Depression can trigger a host of feelings from agitation and insomnia to poor appetite, or just the opposite—excessive hunger. It’s the hunger feeling some may use as a crutch or coping mechanism to comfort the feelings of hopelessness or despair. This may work temporarily, but depending on food choices, it can also backfire and make you feel worse.
Here’s why—the ingredients in your food can affect your mood either positively or negatively. Too many sweets or highly refined carbohydrates such as white bread, pasta or sugary desserts will cause a rapid rise in blood sugar. Once a sugar spike has reached its peak, it has no other place to go except crashing down. This sluggish, sugar-crash feeling only adds to the depressive state. Plus, resorting to highly refined carbohydrates will likely lead to weight gain, making a person feel even worse.
Several studies have also suggested a link between eating fast food and depression. A 2012 study by the National Center for Biotechnology Information found eating commercially baked goods and fast food resulted in a 51 percent greater likelihood of developing depression compared to those who ate little to none of these foods. The study also found that a large consumption of fast food was linked to a rise in depression.
Another study found that men and women who consumed a healthy dietary pattern (whole grains, vegetables, fruits, nuts, fish)—compared to a traditionally Western diet (like white potatoes, cheese and meat)—had scores that were inversely associated with PHQ-9 depression scores.
To get a better idea of the exact role diet plays in depression, more research is necessary, but studies such as these do suggest that certain nutrients and dietary patterns may have a preventative role in this condition or, at the very least, to help reduce depressive symptoms.
The best advice for everyone, whether suffering from depression or not, is to eat a healthy, well-balanced diet providing all the essential nutrients our bodies need. Even though there is no specific diet for depression, there are certain foods and nutrients that may affect one’s mood.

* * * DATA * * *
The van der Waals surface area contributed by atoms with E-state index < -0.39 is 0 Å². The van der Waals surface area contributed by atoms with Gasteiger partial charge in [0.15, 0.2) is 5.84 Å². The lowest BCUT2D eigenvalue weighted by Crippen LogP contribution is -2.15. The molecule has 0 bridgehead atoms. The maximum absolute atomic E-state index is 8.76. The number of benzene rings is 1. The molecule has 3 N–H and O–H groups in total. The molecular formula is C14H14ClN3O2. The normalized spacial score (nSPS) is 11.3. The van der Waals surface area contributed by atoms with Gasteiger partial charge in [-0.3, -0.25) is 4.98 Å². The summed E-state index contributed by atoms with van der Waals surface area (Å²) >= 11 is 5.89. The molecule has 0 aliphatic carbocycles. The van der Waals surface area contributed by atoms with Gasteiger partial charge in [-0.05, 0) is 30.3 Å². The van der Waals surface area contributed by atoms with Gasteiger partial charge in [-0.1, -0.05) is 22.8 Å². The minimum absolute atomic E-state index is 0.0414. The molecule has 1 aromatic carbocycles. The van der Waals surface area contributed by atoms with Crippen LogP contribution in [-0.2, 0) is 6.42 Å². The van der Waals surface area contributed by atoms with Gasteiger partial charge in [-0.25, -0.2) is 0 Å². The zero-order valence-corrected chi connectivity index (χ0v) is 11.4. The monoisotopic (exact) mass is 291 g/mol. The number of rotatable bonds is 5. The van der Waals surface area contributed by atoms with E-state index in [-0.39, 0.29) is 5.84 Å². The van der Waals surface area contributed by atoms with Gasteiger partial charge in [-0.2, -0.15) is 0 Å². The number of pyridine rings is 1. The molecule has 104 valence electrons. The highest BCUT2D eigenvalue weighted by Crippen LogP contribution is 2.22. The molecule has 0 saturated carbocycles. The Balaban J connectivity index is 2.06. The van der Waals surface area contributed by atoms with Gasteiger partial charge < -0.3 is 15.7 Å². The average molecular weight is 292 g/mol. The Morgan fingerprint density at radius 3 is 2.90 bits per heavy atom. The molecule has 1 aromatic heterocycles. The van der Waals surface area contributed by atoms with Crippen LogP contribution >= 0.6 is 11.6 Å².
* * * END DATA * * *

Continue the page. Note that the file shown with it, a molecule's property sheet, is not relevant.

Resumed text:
Folate is a B vitamin that’s important for brain function. It helps the brain make certain essential compounds, and assists the neurotransmitters that carry messages from one area of the brain to another.
A 2012 study in The American Journal of Psychiatry found that patients with major depressive disorder had a better response to the antidepressants that were used in their treatment when they took a folate supplement as well. This is not to say folate by itself can be used to treat major depressive disorder, but it could be an important vitamin that someone with depression should consume regularly.
Some good food sources of folate are:
- Beans – pinto, garbanzo, kidney and black
- Fortified breakfast cereals
- Tomato juice
Omega-3 fatty acids
This type of fat is also necessary for building neurotransmitters, including serotonin, which is important for regulating mood. A diet rich in omega-3 fatty acids will help a person’s body produce enough serotonin.
Studies have found that people suffering from depression had an improvement when omega-3 supplements were added to their diet.